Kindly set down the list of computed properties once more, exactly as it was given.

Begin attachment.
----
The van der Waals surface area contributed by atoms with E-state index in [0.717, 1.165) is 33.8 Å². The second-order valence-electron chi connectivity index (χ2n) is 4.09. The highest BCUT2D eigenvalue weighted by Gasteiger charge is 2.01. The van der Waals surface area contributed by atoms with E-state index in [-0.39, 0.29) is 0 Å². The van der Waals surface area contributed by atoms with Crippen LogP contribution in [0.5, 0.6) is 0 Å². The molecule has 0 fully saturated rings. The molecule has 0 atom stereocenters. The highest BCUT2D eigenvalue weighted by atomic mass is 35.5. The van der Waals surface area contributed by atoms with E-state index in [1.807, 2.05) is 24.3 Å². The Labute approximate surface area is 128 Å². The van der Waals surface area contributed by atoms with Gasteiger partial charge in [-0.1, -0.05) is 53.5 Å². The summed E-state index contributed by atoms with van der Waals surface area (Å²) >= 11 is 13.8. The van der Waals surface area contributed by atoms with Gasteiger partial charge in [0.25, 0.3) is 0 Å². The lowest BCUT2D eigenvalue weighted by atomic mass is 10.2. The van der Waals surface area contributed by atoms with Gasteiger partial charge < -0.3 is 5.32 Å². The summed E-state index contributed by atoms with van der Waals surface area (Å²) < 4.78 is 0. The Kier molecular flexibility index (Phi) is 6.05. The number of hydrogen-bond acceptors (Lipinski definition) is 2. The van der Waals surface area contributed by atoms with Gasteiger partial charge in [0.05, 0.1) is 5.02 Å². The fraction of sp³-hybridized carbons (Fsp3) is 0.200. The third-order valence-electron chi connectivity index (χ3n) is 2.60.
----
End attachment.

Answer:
The van der Waals surface area contributed by atoms with E-state index in [0.717, 1.165) is 33.8 Å². The second-order valence-electron chi connectivity index (χ2n) is 4.09. The highest BCUT2D eigenvalue weighted by Gasteiger charge is 2.01. The van der Waals surface area contributed by atoms with E-state index in [-0.39, 0.29) is 0 Å². The van der Waals surface area contributed by atoms with Crippen LogP contribution in [0.5, 0.6) is 0 Å². The molecule has 0 fully saturated rings. The molecule has 0 atom stereocenters. The highest BCUT2D eigenvalue weighted by atomic mass is 35.5. The van der Waals surface area contributed by atoms with E-state index in [1.807, 2.05) is 24.3 Å². The Labute approximate surface area is 128 Å². The van der Waals surface area contributed by atoms with Gasteiger partial charge in [-0.1, -0.05) is 53.5 Å². The summed E-state index contributed by atoms with van der Waals surface area (Å²) >= 11 is 13.8. The van der Waals surface area contributed by atoms with Gasteiger partial charge in [0.25, 0.3) is 0 Å². The lowest BCUT2D eigenvalue weighted by atomic mass is 10.2. The van der Waals surface area contributed by atoms with Gasteiger partial charge < -0.3 is 5.32 Å². The summed E-state index contributed by atoms with van der Waals surface area (Å²) < 4.78 is 0. The Kier molecular flexibility index (Phi) is 6.05. The number of hydrogen-bond acceptors (Lipinski definition) is 2. The van der Waals surface area contributed by atoms with Gasteiger partial charge in [0.05, 0.1) is 5.02 Å². The fraction of sp³-hybridized carbons (Fsp3) is 0.200. The third-order valence-electron chi connectivity index (χ3n) is 2.60.